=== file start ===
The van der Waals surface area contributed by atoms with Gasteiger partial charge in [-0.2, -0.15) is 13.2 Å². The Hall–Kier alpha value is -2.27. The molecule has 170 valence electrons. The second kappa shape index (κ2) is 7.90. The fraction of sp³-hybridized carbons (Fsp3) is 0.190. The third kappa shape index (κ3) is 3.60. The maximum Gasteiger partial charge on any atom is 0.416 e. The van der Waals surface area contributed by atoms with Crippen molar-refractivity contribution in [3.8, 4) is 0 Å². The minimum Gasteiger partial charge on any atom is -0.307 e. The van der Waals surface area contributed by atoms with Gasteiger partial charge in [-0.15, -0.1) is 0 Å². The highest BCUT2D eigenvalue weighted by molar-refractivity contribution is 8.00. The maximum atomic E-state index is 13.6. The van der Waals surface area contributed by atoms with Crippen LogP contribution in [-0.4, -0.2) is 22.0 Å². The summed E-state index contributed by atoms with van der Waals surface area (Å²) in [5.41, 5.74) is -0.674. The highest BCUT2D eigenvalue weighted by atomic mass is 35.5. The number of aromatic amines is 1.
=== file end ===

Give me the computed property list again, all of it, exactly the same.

The van der Waals surface area contributed by atoms with Gasteiger partial charge in [-0.2, -0.15) is 13.2 Å². The Hall–Kier alpha value is -2.27. The molecule has 170 valence electrons. The second kappa shape index (κ2) is 7.90. The fraction of sp³-hybridized carbons (Fsp3) is 0.190. The third kappa shape index (κ3) is 3.60. The maximum Gasteiger partial charge on any atom is 0.416 e. The van der Waals surface area contributed by atoms with Crippen molar-refractivity contribution in [3.8, 4) is 0 Å². The minimum Gasteiger partial charge on any atom is -0.307 e. The van der Waals surface area contributed by atoms with Gasteiger partial charge in [-0.15, -0.1) is 0 Å². The highest BCUT2D eigenvalue weighted by molar-refractivity contribution is 8.00. The maximum atomic E-state index is 13.6. The van der Waals surface area contributed by atoms with Crippen LogP contribution in [-0.4, -0.2) is 22.0 Å². The summed E-state index contributed by atoms with van der Waals surface area (Å²) in [5.41, 5.74) is -0.674. The highest BCUT2D eigenvalue weighted by atomic mass is 35.5. The number of aromatic amines is 1.